Here's a tranquil photo that Barrett took earlier this week of Trixie sitting in the kitchen window with some houseplants, soaking in the September sunshine:

Okay, since this is supposed to be mainly a food blog, I will throw you all a bone. Or rather, a pot of Chicken & White Bean Chili. I saw this on Crazy Aunt Purl's blog today and knew that that is what I wanted for dinner. The weather turned chilly and rainy overnight; nothing else would do. Here's a crappy overlit photo of it, as proof:

'T'was yum. I added an extra cup of veggie broth to mellow out the scalding three tablespoons of chili powder it calls for. This is a four-alarm chili, my friends!!

Monday, September 8, 2008

Purslane Salad with Garlic-Yogurt Sauce

Every summer, one of my garden beds is taken over by this weed. I pull it up but it keeps coming back. It grows at an alarming rate.

It looks like this up close.

Here, it is fighting for acreage with our strawberry plants, which also grow at an alarming rate. The lavender just tries to mind its own business.

So imagine my shock when I saw a recipe using this, this, WEED on the Almost Turkish Recipes blog. This WEED has a name: purslane. Or pigweed. Or verdolaga, if you please. And, not only is it an edible cousin to spinach, it's very nutritious--high in Omega 3 fatty acids. It's the salmon of the vegetable world! Except that salmon is expensive and this stuff is free and in my backyard. The author of Almost Turkish recipes, as well as other food blogs I've read, seem to have a difficult time finding this and when they do, it's priced rather dearly. My fellow food bloggers, you are more than welcome to come and raid my backyard! Please, I beg you. I'm drowning in purslane.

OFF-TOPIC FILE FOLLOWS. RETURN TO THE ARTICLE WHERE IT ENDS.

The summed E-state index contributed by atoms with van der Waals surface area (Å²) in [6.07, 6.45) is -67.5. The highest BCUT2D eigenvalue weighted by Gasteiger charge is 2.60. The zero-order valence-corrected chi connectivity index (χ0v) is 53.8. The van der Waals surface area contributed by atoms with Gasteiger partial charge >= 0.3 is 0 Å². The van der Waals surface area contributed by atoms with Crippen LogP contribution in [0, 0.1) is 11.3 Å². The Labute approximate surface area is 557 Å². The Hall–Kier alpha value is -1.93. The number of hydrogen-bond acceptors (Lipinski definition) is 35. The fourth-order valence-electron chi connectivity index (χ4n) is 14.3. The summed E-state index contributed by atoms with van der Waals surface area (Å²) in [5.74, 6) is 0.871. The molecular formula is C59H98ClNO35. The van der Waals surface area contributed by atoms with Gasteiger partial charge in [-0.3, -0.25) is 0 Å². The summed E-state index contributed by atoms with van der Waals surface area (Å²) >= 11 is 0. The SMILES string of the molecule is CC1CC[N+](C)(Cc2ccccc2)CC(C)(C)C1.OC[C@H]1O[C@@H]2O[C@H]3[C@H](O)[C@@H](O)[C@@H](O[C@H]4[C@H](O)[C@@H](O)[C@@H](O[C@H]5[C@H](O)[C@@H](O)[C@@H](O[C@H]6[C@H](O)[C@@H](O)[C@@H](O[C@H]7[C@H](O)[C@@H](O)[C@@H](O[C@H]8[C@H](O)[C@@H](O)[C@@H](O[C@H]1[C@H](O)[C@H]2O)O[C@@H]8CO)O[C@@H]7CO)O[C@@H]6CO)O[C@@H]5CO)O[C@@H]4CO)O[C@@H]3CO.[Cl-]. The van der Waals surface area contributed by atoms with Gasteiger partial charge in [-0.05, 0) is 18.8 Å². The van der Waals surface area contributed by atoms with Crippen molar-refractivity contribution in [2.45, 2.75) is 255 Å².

Thanks to the dismally cold and wet Seattle summer, none of my vegetables save the snap peas flourished. I am determined to harvest something, dammit! Tonight, it was the WEED. I made a Purslane Salad with Garlic-Yogurt Sauce. Here's the bunches of WEED that I yanked out, washed off, and cut up.

I sauteed a minced onion with garlic, added lemon juice & water, somesalt, some rice, and let that simmer. At the last minute, I chopped up some tomatoes and tossed them in for color. I mixed minced garlic into some plain yogurt and black pepper as a sauce to dollop on the salad. We had the WEED rice salad with tofu dogs and homemade raspberry iced tea, because that's how we roll in this house--random combinations of food that we dare to call dinner!